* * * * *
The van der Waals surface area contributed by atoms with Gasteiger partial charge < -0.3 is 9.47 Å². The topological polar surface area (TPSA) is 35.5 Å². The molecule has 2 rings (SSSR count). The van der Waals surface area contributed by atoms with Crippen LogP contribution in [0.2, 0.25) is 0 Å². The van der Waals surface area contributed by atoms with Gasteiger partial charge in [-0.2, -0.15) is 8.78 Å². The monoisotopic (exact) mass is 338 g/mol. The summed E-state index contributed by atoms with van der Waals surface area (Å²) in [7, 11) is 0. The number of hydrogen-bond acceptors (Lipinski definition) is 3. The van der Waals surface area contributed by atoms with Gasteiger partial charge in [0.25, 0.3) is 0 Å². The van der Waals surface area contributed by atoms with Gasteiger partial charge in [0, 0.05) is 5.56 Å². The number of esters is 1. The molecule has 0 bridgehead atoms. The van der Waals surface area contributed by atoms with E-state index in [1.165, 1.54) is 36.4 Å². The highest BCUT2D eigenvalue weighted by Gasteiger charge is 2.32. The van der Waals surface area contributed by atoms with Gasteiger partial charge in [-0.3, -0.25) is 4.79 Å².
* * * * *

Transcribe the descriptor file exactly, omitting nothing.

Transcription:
The van der Waals surface area contributed by atoms with Gasteiger partial charge < -0.3 is 9.47 Å². The topological polar surface area (TPSA) is 35.5 Å². The molecule has 2 rings (SSSR count). The van der Waals surface area contributed by atoms with Crippen LogP contribution in [0.2, 0.25) is 0 Å². The van der Waals surface area contributed by atoms with Gasteiger partial charge in [-0.2, -0.15) is 8.78 Å². The monoisotopic (exact) mass is 338 g/mol. The summed E-state index contributed by atoms with van der Waals surface area (Å²) in [7, 11) is 0. The number of hydrogen-bond acceptors (Lipinski definition) is 3. The van der Waals surface area contributed by atoms with Gasteiger partial charge in [0.25, 0.3) is 0 Å². The van der Waals surface area contributed by atoms with Gasteiger partial charge in [0, 0.05) is 5.56 Å². The number of esters is 1. The molecule has 0 bridgehead atoms. The van der Waals surface area contributed by atoms with E-state index in [1.165, 1.54) is 36.4 Å². The highest BCUT2D eigenvalue weighted by Gasteiger charge is 2.32. The van der Waals surface area contributed by atoms with Gasteiger partial charge in [-0.3, -0.25) is 4.79 Å².